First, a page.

The timelessness of belief in the power of mustard was recently reiterated in our newspapers. In Lansing, Mich., three women were convicted of indecent exposure and joyriding. Dressed only in thick slaverings of mustard and their shoes, witnesses said, they had climbed into a van and set out to be evangelists of the word of God. The defendants agreed that they had been seized by religious zeal, and left the court after conviction with no further word -- not even one for the brand of mustard, which I, for one, would like to know.
Perhaps it is as an ingredient of sauces that mustard shines most brightly today in our kitchens. From the simplest white sauce or veloute to the more complicated vinaigrettes or roast comforters, the addition of mustard, judiciously used, can add that special flavor we all look for now and then, when serving familiar and favorite foods. MUSTARD SAUCES AND DRESSINGS -- UNCOOKED MUSTARD VINAIGRETTE FOR MIXED GREEN SALAD MIMOSA 1 tablespoon wine vinegar 1/2 teaspoon salt 1/2 teaspoon finely ground black pepper 1tablespoon dijon mustard 2 tablespoons chopped parsley 1/4 teaspoon each chervil and tarragon Romaine, spinach, endive or green of your choice 1 hard-cooked egg
Mix wine vinegar with salt and black pepper. Add mustard.Blend with whisk. Add chopped parsley, chervil and tarragon. Pour over greens and toss thoroughly to coat all the leaves. Put hard-cooked egg through food mill and sprinkle on top. MUSTARD BUTTER FOR CANAPES FISH OR SEAFOOD SALADS 6 tablespoons soft butter 2 tablespoons good mustard
Mix softened butter with mustard and chill at least 15 minutes. CREAM MUSTARD DRESSING FOR CHICKEN, HAM, LAMB OR PORK, EGGS AND SALADS 1 cup heavy cream, plain or whipped 1/2 teaspoon lemon juice 1 teaspoon prepared mustard Dash salt and pepper
To heavy cream, add lemon juice, prepared mustard and salt and pepper. Mix well with fork. SWEET-SOUR MUSTARD SAUCE FOR ROASTS 1/2 cup catsup or bottled chili sauce 1 tablespoon dry mustard 1 tablespoon wine vinegar 1/2 teaspoon curry powder 2 tablespoons brown sugar softened in 1/4 cup red wine
Combine catsup or bottled chili sauce with dry mustard, wine vinegar, and curry powder. Blend well. Add brown sugar/wine mixture and blend again. Heat in double boiler if hot sauce is wanted. Mustard sauces -- cooked HOT MUSTARD BUTTER FOR BROILED, BAKED OR SAUTEED FISH 6 tablespoons butter 1 tablespoon boiling water 2 tablespoons dijon mustard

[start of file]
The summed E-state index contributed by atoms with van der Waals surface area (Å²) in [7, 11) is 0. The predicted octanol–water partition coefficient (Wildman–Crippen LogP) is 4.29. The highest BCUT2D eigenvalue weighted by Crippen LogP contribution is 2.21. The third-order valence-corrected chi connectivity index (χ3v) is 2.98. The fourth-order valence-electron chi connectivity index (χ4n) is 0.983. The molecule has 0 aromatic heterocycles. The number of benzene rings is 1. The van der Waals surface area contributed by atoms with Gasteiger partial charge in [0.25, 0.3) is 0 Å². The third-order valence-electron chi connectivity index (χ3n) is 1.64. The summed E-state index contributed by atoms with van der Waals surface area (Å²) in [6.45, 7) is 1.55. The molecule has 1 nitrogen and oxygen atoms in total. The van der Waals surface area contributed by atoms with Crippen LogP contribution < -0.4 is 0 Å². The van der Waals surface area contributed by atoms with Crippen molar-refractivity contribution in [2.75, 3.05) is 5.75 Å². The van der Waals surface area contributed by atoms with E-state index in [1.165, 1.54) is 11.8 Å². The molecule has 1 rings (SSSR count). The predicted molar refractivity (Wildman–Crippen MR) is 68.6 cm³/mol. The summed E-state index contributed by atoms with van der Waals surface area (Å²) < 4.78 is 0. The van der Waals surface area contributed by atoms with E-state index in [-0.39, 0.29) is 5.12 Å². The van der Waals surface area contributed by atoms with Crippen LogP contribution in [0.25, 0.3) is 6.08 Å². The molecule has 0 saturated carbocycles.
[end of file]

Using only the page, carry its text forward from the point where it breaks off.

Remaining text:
Melt butter in small saucepan, add boiling water and stir well. Stir in mustard. Heat briefly, stirring, and pour over cooked fish. HOT MUSTARD SAUCE FOR ROASTS, HAM, CORNED BEEF
This is particularly good on roast duckling. 2 whole eggs plus one yolk 1 tablespoon dry mustard 2 tablespoons tarragon or wine vinegar 1/4 cup olive oil 1/2 teaspoon each salt and pepper Paprika
In mixer at medium speed, beat whole eggs plus yolk. Add dry mustard, vinegar, olive oil, salt and pepper and sprinkling of paprika, beating constantly. Cook in top of double boiler, stirring, until thick. If thinner sauce is desired, thin with light cream to desired consistency. HOT VELVET SAUCE FOR SEAFOOD 2 tablespoons prepared smooth mustard 2 tablespoons flour Salt 1 teaspoon sugar 3/4 cup clam juice 2 tablespoons white wine 2 slightly beaten egg yolks
In the top of a double boiler blend mustard, flour, pinch of salt and sugar.
Stir in clam juice and white wine. Cook over hot water, stirring, until smooth and beginning to thicken. Remove from heat, add 2 slightly beaten egg yolks and cook over low flame, stirring, until thick.
This sauce is excellent over pasta, with the addition of 1 cup chopped clams, 1 crushed garlic clove, and 1 cup light cream added before the eggs. The last two sauces here are also very good with omelets, especially with diced ham or mushrooms added.